Our last stop was to the “monkey area,” it’s a beach on the other side of one of the first two islands we explored. At this stop, we were allowed to paddle our own kayaks to the beach and swim a little. We only had 30 or 40 minutes, so not much time at all. At each of the first two stops, the guide started his instructions with, “Is everybody having fun? Is everybody happy?” When we all inevitably cheered, he would say, “Well if you are happy enough you can jump off the boat.” The first time we understood this the way you’d tell someone who was annoying you to go jump in a lake, it seemed like an odd thing to say to a tour group. The second time he said it, Micah went over and said, “Are you serious? Can we really jump off the boat?” The guide unclipped the cable on the rail and Micah jumped in! It looked like a lot of fun, but one of us had to keep the camera dry. Before the last stop when he offered to let us jump, I took him up on it. It was really fun! The water was bathtub warm and extremely salty.

The rest of the monkeys were apparently sick of tourists, but this guy was waiting for us!

The rest of the monkeys were apparently sick of tourists, but this guy was waiting for us!

We collected our kayak and paddled to the beach to see the monkeys. There was one monkey sitting on the beach, apparently waiting for our tour guide. The guide was about 15 feet from shore when he started yelling, “Monkey! Monkey! Monkey! Banana? Banana?” The monkey apparently knew this drill because he ran over towards the guide and hopped into his kayak before the guide had even landed it. The monkey sat in the boat patiently eating his bananas and letting us take pictures of him for a few minutes.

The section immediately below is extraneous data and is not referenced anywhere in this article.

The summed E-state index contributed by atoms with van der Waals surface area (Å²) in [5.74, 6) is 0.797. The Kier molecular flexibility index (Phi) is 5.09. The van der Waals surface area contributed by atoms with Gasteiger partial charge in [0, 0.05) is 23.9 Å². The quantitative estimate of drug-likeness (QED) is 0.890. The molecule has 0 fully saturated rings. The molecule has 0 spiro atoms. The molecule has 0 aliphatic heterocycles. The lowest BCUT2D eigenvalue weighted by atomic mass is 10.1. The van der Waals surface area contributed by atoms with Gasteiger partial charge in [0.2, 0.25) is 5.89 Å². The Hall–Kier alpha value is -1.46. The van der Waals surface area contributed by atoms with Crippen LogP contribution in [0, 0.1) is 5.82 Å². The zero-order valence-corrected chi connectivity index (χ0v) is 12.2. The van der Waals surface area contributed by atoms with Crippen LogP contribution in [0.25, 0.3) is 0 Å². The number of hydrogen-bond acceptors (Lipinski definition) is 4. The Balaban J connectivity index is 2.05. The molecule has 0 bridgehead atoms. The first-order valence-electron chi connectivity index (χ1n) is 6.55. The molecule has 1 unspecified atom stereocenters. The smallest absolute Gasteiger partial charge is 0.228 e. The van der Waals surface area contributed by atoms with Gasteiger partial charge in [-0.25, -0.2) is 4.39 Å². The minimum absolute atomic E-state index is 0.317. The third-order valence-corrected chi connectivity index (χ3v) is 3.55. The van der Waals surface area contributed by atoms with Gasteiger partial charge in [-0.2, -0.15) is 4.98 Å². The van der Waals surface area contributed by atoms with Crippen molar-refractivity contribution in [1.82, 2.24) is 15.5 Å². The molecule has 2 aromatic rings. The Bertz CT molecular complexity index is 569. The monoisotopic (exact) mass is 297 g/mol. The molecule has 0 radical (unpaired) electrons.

While we were swimming and playing in the water, we witnessed a really special event. The Pakistani gentleman on our tour and Micah had chatted several times on the boat. He came over towards us on the beach, wearing a life jacket and he splashed around a little bit. Then he stood up, walked to the shore and took off the life jacket. He came back into the water and swam around again for a few minutes before putting the life jacket back on. At this point, it was time for us to head back to the tour boat. After we had all done our best to dry off and change into our dry-ish clothes, the man sought Micah out and said, “That was my first time to swim.” He was so happy and so proud of swimming; it was really extraordinary to be a part of- both to witness it and to have him tell us specifically. He was probably about 60 years old, how brave of him to try it!  His wife on shore must have been really nervous, I know I would have been if I were in her position.  It was a very special moment.

Coming Up: Beach day and how (not) to bargain.